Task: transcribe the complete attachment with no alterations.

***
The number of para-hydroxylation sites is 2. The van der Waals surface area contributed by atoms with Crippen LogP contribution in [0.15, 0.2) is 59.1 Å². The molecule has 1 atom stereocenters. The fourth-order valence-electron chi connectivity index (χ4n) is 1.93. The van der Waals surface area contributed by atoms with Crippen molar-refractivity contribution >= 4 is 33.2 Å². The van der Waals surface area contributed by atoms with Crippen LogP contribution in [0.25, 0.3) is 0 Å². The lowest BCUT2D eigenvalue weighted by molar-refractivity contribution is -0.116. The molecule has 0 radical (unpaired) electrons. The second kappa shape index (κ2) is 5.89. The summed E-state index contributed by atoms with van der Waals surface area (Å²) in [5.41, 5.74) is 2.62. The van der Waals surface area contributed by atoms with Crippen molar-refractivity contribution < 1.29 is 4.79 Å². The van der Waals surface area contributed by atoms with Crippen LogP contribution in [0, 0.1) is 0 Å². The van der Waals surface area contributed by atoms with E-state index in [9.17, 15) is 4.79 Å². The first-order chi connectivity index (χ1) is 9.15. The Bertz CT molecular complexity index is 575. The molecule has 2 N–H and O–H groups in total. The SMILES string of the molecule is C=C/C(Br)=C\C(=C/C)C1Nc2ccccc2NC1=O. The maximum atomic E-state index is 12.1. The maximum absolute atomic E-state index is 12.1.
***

The number of para-hydroxylation sites is 2. The van der Waals surface area contributed by atoms with Crippen LogP contribution in [0.15, 0.2) is 59.1 Å². The molecule has 1 atom stereocenters. The fourth-order valence-electron chi connectivity index (χ4n) is 1.93. The van der Waals surface area contributed by atoms with Crippen molar-refractivity contribution >= 4 is 33.2 Å². The van der Waals surface area contributed by atoms with Crippen LogP contribution in [0.25, 0.3) is 0 Å². The lowest BCUT2D eigenvalue weighted by molar-refractivity contribution is -0.116. The molecule has 0 radical (unpaired) electrons. The second kappa shape index (κ2) is 5.89. The summed E-state index contributed by atoms with van der Waals surface area (Å²) in [5.41, 5.74) is 2.62. The van der Waals surface area contributed by atoms with Crippen molar-refractivity contribution < 1.29 is 4.79 Å². The van der Waals surface area contributed by atoms with Crippen LogP contribution in [0, 0.1) is 0 Å². The van der Waals surface area contributed by atoms with E-state index in [9.17, 15) is 4.79 Å². The first-order chi connectivity index (χ1) is 9.15. The Bertz CT molecular complexity index is 575. The molecule has 2 N–H and O–H groups in total. The SMILES string of the molecule is C=C/C(Br)=C\C(=C/C)C1Nc2ccccc2NC1=O. The maximum atomic E-state index is 12.1. The maximum absolute atomic E-state index is 12.1.